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Breaking News - Is this 50-mile wide crater on Mars the remains of an supervolcano?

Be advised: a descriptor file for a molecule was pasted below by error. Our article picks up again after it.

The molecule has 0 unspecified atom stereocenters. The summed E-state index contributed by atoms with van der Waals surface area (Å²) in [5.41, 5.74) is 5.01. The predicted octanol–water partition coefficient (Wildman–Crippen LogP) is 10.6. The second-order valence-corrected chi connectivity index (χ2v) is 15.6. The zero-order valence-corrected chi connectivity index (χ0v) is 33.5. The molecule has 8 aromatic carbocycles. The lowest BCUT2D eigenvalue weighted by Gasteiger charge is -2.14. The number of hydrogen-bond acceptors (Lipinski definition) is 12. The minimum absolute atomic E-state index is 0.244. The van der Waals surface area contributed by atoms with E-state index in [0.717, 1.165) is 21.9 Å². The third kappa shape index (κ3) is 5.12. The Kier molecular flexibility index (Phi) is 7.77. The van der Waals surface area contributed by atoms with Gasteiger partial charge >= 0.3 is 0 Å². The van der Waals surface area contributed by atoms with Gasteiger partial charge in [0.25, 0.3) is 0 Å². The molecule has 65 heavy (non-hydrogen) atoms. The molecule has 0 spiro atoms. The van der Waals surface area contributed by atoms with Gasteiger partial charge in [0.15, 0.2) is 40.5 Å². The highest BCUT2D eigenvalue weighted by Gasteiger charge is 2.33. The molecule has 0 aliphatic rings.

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On Mars' desolate landscape is a giant 50 mile (75km) crater, known as Ismenia Patera, that has left astronomers baffled.Measuring 18x25 miles (40x30km) at its deepest point, the crater dips as low as 5,700 feet (1750m) below the surrounding plains.Nobody knows how this part of Mars 'exploded', but they have some theories.One explanation is that Ismenia Patera was left behind by a meteorite impact, while another claims that the hole is the site of a supervolcano that collapsed in on itself.Now, new images of the area by the European Space Agency have revealed the crater in unprecedented detail - and they could finally help reveal what caused it to form.Crater-like features which could be the footprints of the cataclysmic events have been discovered at several sites in the Martian northern highlands over the past few years.One theory is that the crater was caused by meteorite that collided with Mars.Sedimentary deposits and ice could have flowed in to fill the crater until it collapsed to form the fissured, uneven landscape seen today.However, impact craters normally include features such as a central peak and uplifted crater rims that are not present at the Ismenia Patera.Scientists believe an alternative is that it formed from massive volcanic explosions that blasted ash and lava out of the planet's surface more than three billion years ago.'On Mars, young volcanoes have a very distinctive appearance that allows us to identify them,' said Joseph Michalski, a researcher affiliated with the Planetary Science Institute and the Natural History Museum in London who was researching the site back in 2013.'The long-standing question has been what ancient volcanoes on Mars look like. Perhaps they look like this one', he said.Supervolcanoes occur when magma is trapped below the surface, leading to a huge built up in pressure.They erupt suddenly in violent explosions and so do not 'grow' sloping mountains like Olympus Mons.This makes them hard to identify, especially millions or billions of years later, according to the European Space Agency.On Earth, a supervolcano is defined as a volcano that can produce at least 1,000 cubic kilometres of volcanic materials in an eruption – thousands of times larger than 'normal' volcanic eruptions and powerful enough to alter global climate.An example is the Yellowstone caldera in the United States.'This highly explosive type of eruption is a game-changer, spewing many times more ash and other material than typical, younger Martian volcanoes,' said Jacob Bleacher of NASA's Goddard Space Flight Center, who was researching the site in 2015.'During these types of eruptions on Earth, the debris may spread so far through the atmosphere and remain so long that it alters the global temperature for years.'The two depressions either side of the Ismenia Patera crater could even represent two different eruptive episodes due to collapse as the underlying magma pressure was released, or as the magma chamber migrated below the surfac AutoNews- Source: http://www.dailymail.co.uk/sciencetech/article-5612269/Is-50-mile-wide-crater-Mars-remains-supervolcano.html?ITO=1490&ns_mchannel=rss&ns_campaign=1490
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